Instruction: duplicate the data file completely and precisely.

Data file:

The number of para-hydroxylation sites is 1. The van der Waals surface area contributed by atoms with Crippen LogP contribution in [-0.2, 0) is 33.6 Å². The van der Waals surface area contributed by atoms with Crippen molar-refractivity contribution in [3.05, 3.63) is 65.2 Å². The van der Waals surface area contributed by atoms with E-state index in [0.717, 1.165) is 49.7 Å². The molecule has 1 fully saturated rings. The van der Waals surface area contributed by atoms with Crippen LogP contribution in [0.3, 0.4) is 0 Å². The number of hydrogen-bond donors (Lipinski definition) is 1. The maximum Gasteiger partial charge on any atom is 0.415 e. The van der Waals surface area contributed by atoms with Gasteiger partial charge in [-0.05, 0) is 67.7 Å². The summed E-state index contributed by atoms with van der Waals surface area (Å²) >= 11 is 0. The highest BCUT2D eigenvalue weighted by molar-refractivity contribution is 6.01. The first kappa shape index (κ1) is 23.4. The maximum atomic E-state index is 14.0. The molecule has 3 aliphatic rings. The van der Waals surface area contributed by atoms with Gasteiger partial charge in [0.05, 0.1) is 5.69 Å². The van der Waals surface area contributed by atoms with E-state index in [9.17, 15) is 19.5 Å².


The number of para-hydroxylation sites is 1. The van der Waals surface area contributed by atoms with Crippen LogP contribution in [-0.2, 0) is 33.6 Å². The van der Waals surface area contributed by atoms with Crippen molar-refractivity contribution in [3.05, 3.63) is 65.2 Å². The van der Waals surface area contributed by atoms with E-state index in [0.717, 1.165) is 49.7 Å². The molecule has 1 fully saturated rings. The van der Waals surface area contributed by atoms with Crippen LogP contribution in [0.3, 0.4) is 0 Å². The number of hydrogen-bond donors (Lipinski definition) is 1. The maximum Gasteiger partial charge on any atom is 0.415 e. The van der Waals surface area contributed by atoms with Gasteiger partial charge in [-0.05, 0) is 67.7 Å². The summed E-state index contributed by atoms with van der Waals surface area (Å²) >= 11 is 0. The highest BCUT2D eigenvalue weighted by molar-refractivity contribution is 6.01. The first kappa shape index (κ1) is 23.4. The maximum atomic E-state index is 14.0. The molecule has 3 aliphatic rings. The van der Waals surface area contributed by atoms with Gasteiger partial charge in [0.05, 0.1) is 5.69 Å². The van der Waals surface area contributed by atoms with E-state index in [9.17, 15) is 19.5 Å².